Do musicians have different brains?

Lauren Stewart

Research output: Contribution to journal/Conference contribution in journal/Contribution to newspaperJournal articleResearchpeer-review


The search for anatomical correlates of special skills dates from the end of the 19th century, when post-mortem brains of gifted individuals, including musicians, were examined for clues as to origins of their prized abilities. Modern neuroimaging techniques provide the chance to interrogate the brains of living musicians. Structural and functional specialisations have been demonstrated across several sensory, motor and higher order association areas. These specialisations are often instrument- or effector-specific and correlate with aspects of the training history supporting the view that they are the result, rather than the cause, of skill acquisition. Musicians constitute a model, par excellence, for studying the role of experience in sculpting brain processes. A key challenge for the future will be to develop theoretical frameworks within which musicians and other occupationally specialised groups can be studied in order to investigate the nature, scope and limits of neuroplasticity.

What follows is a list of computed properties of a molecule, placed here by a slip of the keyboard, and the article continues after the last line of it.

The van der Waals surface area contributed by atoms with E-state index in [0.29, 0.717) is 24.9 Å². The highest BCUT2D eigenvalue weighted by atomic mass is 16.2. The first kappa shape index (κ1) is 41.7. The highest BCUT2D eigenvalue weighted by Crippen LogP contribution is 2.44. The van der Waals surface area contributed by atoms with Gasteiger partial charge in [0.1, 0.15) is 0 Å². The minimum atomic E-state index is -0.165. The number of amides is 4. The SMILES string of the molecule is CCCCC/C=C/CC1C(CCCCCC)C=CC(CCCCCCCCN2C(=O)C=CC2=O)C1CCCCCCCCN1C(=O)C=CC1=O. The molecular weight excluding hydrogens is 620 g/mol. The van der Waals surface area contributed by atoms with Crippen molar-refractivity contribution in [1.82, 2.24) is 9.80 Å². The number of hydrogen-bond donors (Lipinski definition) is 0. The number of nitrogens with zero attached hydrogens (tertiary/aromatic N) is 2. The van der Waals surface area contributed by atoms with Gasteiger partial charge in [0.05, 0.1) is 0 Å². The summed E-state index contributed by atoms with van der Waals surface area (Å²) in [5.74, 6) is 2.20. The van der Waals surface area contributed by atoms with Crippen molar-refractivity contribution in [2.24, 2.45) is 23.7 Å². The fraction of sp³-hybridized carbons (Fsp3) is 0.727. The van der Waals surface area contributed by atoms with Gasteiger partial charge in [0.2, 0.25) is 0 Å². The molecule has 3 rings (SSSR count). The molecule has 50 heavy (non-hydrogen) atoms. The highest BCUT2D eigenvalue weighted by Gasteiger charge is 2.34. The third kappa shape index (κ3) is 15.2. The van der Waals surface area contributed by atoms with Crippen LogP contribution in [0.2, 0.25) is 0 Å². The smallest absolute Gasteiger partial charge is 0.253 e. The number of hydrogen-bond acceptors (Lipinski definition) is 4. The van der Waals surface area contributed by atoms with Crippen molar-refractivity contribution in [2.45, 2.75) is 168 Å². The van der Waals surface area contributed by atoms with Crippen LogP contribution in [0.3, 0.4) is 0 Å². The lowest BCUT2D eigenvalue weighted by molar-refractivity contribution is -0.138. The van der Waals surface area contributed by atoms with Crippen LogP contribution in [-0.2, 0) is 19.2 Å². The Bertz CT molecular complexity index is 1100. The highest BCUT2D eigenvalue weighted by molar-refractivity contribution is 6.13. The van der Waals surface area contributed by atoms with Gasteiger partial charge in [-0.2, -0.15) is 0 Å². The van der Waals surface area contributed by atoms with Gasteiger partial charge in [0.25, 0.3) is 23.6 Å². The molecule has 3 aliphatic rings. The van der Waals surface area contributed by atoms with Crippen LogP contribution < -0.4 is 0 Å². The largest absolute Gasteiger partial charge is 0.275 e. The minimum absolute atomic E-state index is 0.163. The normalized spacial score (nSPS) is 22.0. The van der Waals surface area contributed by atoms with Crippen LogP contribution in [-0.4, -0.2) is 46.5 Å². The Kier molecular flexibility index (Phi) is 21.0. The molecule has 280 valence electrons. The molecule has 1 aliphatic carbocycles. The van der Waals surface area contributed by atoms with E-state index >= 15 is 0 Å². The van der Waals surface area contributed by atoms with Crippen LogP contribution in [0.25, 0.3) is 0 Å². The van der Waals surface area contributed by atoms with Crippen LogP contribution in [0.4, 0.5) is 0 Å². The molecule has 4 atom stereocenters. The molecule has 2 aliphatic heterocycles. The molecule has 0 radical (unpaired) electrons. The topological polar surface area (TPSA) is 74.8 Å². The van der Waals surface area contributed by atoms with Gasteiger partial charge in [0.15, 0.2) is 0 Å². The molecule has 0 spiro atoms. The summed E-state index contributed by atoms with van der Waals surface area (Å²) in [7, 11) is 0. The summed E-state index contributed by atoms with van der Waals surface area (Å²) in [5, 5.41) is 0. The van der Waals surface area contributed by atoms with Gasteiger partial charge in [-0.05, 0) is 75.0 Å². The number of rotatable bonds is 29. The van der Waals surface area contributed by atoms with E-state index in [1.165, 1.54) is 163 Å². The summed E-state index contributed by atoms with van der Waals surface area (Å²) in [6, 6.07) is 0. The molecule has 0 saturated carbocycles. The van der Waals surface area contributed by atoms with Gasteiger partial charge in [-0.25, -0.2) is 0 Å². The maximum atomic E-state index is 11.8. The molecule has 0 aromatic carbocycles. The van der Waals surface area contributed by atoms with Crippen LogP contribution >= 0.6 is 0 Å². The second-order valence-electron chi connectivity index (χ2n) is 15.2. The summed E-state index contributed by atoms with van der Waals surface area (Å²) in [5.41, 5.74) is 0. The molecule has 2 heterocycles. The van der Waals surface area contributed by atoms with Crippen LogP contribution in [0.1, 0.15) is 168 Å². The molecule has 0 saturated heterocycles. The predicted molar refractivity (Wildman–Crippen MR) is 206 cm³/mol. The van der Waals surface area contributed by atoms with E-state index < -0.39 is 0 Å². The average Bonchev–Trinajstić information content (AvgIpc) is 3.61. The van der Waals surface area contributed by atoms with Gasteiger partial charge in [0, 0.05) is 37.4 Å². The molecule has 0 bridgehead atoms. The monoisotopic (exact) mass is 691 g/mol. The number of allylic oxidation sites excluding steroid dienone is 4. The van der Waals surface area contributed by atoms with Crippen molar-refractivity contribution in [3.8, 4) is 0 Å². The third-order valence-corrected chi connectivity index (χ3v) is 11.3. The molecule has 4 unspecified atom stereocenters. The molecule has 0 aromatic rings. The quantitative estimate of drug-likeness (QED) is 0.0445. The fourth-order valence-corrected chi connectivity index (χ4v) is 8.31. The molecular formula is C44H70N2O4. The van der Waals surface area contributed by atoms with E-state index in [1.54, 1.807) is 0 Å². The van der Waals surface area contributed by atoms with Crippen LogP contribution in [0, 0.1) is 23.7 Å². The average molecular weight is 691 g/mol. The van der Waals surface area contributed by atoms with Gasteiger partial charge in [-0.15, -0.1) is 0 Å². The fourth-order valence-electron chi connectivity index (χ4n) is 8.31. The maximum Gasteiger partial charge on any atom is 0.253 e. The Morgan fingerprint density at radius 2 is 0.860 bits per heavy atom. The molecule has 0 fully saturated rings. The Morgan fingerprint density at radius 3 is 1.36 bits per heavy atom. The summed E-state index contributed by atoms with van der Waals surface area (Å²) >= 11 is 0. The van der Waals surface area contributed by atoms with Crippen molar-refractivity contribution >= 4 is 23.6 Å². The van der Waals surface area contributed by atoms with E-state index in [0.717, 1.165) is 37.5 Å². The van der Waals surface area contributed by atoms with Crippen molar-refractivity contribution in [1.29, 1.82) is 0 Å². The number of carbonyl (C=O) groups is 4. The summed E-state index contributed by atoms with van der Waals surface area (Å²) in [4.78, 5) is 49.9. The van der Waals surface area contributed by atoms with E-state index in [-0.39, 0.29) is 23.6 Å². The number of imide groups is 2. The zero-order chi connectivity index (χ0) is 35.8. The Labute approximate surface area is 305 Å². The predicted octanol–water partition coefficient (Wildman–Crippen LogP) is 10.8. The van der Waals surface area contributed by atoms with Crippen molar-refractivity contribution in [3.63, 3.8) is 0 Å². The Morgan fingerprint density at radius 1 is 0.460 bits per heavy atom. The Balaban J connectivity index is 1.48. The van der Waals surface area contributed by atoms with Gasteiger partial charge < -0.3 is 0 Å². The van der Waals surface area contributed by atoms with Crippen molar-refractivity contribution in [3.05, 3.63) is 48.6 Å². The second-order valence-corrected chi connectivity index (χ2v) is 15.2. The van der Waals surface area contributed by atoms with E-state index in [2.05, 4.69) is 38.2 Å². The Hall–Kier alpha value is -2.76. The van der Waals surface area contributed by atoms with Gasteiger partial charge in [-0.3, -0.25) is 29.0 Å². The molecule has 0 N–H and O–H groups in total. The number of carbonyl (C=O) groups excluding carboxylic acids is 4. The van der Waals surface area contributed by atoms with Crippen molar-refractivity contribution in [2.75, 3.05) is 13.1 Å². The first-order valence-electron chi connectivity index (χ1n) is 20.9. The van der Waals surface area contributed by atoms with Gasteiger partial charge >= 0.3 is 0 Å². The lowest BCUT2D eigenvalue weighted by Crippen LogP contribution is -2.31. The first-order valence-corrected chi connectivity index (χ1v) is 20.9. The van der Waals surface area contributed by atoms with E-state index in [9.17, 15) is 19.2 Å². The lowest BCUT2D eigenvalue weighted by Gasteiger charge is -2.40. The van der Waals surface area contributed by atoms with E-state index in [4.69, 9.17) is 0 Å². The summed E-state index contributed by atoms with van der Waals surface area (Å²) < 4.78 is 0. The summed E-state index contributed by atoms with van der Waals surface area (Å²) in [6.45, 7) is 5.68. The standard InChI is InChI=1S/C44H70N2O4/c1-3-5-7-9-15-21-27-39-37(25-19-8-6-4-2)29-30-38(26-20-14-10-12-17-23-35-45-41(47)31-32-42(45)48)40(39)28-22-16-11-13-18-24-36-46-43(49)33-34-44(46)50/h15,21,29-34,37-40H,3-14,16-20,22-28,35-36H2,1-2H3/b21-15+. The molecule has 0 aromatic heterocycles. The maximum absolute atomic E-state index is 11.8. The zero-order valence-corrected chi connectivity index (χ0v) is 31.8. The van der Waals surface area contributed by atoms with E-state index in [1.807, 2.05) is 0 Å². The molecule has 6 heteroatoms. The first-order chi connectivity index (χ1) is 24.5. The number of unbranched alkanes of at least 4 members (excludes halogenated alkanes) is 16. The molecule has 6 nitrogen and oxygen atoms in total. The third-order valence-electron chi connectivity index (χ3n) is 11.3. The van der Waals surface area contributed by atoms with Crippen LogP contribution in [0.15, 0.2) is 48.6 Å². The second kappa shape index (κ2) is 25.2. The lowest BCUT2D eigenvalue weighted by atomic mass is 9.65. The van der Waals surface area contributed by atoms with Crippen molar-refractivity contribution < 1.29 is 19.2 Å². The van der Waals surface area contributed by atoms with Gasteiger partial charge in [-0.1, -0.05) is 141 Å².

Original languageEnglish
JournalClin Ther
Pages (from-to)304-8
Number of pages5
Publication statusPublished - Jun 2008


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